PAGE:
Streetcars – op ed
Streetcars if necessary – but not necessarily streetcars.
Now that I have had time to think about the conference – what we heard and what I spent so much time laboriously transcribing – I am going to give you the benefit of my opinions. I do not expect any agreement. We all have our own opinions and expectations. But there is quite a lot that came out of that meeting that I think needs a response, and we also need to think much more constructively about how we advance the cause of sustainable communities in this region. Because the one thing where Patrick Condon and I are in complete accord – and Chris de Marco for that matter – is that we have to be concerned about the place we are trying to make, and the choice of transit equipment is only part of the puzzle.
I am going to start with Dale Bracewell’s assertion that the City does not want to see streetcars in Kerrisdale. My gut reaction to that was that he was wrong – but it has taken me some time to process that into a coherent critique. There is indeed good transit service there already (by Translink’s standards) – trolleybuses on Arbutus and diesel buses (running under energized but unused trolley wire) on 41st Avenue. If there is a need for increased transit supply, it ought to be straightforward to upgrade those services. If Translink was adequately funded then obviously the first thing to do is increase service frequency. We can argue in other places about which area gets service increase first, but clearly the routes where there are pass-ups now get first attention. That includes increasing frequency on parallel routes. I have been passed up on 41st by the early morning #43 to UBC and I doubt that is an isolated experience. The way to go on 41st is to put on trolleybuses – which do not get to UBC but short turn to boost local service – and thus free up existing capacity to UBC.
My second recommendation flows from that. On all routes where there is crowding and a need for longer distance travel, there should be a B line type, limited stop service overlaying the local bus. Obviously that cannot be a trolleybus: they can’t overtake (something that operators apparently need to be reminded about by painting the poles yellow, a recent innovation here). For people trying to get around the region, in the absence of good long haul services, B Line works quite well. Artics if needed, and hybrid would be a good choice. And to avoid the need for people to have schedules, put on a clock face service where it cannot be so frequent that you never have to wait long for a bus. While the real time info display is good, much better is a service that comes at 11, 31 and 51 minutes past the hour in a reliable fashion. All day and every day. With strengthening at peaks when necessary. You can paint that on the bus stop cheaply – you do not need an electronic display.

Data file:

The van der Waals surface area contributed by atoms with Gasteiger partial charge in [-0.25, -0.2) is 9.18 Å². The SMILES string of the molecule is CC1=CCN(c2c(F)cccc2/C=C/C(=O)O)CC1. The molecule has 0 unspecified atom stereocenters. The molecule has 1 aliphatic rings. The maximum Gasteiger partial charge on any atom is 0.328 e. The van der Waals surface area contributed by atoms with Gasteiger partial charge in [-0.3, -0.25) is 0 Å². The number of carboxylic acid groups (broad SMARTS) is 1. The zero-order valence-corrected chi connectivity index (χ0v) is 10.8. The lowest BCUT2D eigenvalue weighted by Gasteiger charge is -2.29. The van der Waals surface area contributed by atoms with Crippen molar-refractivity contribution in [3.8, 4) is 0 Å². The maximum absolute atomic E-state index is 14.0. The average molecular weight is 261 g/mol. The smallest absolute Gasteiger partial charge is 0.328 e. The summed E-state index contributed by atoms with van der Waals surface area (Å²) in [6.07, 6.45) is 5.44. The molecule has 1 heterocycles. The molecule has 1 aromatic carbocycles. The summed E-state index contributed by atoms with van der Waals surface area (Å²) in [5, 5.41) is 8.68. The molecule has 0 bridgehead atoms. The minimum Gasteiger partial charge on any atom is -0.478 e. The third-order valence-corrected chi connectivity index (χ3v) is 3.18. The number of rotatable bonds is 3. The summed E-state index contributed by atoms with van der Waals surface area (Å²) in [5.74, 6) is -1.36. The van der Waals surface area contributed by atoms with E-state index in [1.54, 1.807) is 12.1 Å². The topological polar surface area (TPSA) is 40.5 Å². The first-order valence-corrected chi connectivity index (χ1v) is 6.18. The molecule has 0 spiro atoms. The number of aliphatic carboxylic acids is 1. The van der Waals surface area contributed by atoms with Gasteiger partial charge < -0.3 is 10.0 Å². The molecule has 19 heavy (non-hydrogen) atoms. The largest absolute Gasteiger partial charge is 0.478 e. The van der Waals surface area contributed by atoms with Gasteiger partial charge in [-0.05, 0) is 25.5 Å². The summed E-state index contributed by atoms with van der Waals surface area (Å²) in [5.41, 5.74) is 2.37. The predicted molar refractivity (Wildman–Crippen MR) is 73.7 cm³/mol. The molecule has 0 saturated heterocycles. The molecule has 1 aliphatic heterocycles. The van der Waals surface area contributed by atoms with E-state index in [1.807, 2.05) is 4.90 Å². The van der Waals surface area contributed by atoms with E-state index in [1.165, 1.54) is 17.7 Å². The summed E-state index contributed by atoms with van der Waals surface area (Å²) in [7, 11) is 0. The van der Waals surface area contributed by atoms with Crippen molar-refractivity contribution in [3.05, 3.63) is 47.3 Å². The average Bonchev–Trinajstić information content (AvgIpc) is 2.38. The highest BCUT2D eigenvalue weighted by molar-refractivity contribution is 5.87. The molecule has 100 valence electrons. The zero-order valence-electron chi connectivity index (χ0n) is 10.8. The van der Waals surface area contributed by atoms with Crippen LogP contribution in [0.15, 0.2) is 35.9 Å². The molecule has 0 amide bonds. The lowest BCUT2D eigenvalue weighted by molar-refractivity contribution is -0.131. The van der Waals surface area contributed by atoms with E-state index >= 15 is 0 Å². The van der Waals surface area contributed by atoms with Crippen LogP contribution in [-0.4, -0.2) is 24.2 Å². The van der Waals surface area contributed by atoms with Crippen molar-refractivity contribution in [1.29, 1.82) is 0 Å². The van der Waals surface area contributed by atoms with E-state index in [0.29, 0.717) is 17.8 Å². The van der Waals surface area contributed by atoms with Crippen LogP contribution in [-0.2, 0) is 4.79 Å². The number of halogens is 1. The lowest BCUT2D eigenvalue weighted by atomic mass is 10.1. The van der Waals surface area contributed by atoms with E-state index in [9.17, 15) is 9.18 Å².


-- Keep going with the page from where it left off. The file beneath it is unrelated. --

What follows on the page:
My third recommendation is then that bus services in Vancouver need more priority in mixed traffic. This cannot be created by adding lanes – there is no room. But there is a very good argument that says we should be reducing capacity for car traffic. Lon LaClair was highly self congratulatory on the recent stats, but I think he and his colleagues have not done nearly enough. If you are willing to take out parking lanes for bikes, why not for buses? Why are you willing to put in a streetcar downtown but not make the most of the transit capacity we now have, by making bus services more reliable? I am not in favour of putting a lot money into any kind of transit if all that happens is it spends most of its time stuck in traffic, with bunching and pass-ups. I would suggest that Translink – once it has money to increase transit supply – refuse to do so until the city – every city not just Vancouver – gives buses a distinct advantage over the single occupant car. There are lots of ways to do this, but the one I like most is the Copenhagen commitment – a small increment of moving and parking capacity is taken from SOVs every year – for the long term. Vancouver actually needs to live up that stated priority sequence (walk, bike, bus first) – and the other municipalities have to buy into that too. And they do not get another nickel spent on transit in their area until they start delivering bus lanes, bus signal priority and cutting on-street parking on bus routes. And reducing their own minimum parking requirements for development: they should be adopting maximum parking requirements and be doing deals with developers for bike lockers and showers in workplaces, car co-op parking spots and memberships in condos, cut through walk access to arterials in the dendritic pattern suburbs and so on. And the other thing that goes with that is much better street furniture in general and especially at bus stops – shelters, benches etc – in return for which Translink delivers better passenger information. Not just a little bit of Main Street as a demo project but the whole system – again allocating resources first to places which show they are serious abut playing their part.